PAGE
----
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We live in an age where words like “natural,” “earth friendly,” and “bio-degradable” are much sought after descriptions for cleaning solutions. If this is what you�re looking for, I’m happy to report that the herb world has just the thing – soapwort. It will grow easily in most gardens and is a safe cleaning agent for all fabrics.
Soapwort (Saponaria officinalis) is a spreading perennial herb. When planted in full sun it will grow upright to about two feet. If set in shade, it tends to sprawl. The flowers appear in late summer and have five white to pink petals vaguely resembling ornamental pinks (to which soapwort is related) and grow in loose clusters.
Soapwort’s spreading habits may be a problem in a formal garden but it’s a bonus in some hard-to-garden areas. It will grow happily in thin, rocky soil. Its spreading habits make soapwort a good choice for slopes. Just be sure you’ll want it growing there for many years as soapwort can be difficult to remove completely.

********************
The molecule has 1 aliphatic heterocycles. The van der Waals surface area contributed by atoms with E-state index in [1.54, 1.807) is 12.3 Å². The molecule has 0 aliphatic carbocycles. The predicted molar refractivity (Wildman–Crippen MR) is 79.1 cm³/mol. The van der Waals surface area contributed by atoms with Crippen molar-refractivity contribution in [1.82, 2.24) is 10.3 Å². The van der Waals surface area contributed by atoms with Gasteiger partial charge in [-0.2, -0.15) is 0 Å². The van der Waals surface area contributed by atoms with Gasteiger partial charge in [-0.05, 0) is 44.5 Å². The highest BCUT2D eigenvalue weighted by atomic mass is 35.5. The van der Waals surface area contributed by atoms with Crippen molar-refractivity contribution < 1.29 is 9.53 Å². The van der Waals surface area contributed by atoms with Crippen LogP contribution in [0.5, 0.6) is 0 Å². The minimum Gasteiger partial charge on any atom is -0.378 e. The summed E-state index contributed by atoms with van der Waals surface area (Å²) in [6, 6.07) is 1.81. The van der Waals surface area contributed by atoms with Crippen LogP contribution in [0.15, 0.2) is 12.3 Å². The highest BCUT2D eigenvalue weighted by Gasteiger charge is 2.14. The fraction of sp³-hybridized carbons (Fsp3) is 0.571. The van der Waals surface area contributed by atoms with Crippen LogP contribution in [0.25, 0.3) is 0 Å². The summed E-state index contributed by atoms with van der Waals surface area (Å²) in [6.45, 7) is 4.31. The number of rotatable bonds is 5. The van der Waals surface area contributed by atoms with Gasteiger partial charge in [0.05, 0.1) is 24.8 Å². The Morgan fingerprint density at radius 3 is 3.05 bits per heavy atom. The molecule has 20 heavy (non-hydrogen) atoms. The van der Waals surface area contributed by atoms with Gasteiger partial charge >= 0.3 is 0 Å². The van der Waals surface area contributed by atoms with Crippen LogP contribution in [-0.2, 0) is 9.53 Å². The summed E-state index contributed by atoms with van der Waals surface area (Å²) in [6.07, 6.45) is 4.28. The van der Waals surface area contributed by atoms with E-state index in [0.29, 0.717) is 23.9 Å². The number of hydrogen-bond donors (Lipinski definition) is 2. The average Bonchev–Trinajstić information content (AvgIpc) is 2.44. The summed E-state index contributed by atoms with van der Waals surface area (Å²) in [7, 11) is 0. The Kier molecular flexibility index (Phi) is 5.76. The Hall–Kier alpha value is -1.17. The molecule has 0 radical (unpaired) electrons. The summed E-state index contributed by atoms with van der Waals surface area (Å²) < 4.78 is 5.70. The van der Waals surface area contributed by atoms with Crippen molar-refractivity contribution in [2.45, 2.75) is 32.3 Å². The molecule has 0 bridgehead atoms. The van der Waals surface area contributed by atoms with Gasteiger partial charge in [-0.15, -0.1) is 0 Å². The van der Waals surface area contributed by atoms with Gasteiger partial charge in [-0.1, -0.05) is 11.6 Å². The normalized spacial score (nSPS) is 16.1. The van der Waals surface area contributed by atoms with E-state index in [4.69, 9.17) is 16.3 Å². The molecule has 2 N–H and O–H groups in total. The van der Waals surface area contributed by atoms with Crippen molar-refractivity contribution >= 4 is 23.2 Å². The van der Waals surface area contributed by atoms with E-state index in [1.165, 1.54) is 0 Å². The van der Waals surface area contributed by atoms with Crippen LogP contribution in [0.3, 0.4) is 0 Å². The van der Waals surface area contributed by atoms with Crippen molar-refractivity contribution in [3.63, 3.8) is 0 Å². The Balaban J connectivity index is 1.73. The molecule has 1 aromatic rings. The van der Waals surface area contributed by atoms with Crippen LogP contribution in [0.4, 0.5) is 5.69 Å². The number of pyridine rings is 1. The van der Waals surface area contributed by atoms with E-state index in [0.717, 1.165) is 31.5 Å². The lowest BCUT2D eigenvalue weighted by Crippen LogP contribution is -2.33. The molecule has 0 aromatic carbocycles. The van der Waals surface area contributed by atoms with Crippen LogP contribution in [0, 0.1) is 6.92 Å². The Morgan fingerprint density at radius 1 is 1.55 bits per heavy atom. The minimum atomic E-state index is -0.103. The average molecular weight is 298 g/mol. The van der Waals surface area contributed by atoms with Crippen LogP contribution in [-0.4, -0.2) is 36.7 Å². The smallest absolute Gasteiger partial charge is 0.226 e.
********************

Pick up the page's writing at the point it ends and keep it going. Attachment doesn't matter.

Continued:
Soapwort is rich in saponins, a soapy substance. The leaves or roots of crushed soapwort will produce suds when shaken vigorously in warm water. Before commercial soap was available this herb provided a mild home-made soap. The suds are so mild that soapwort is used by museums for cleaning and restoring fabrics. The soapy nature of this herb also makes it useful in the garden as an insecticidal soap. Find a spot where it can spread out and it will grow happily in your green garden.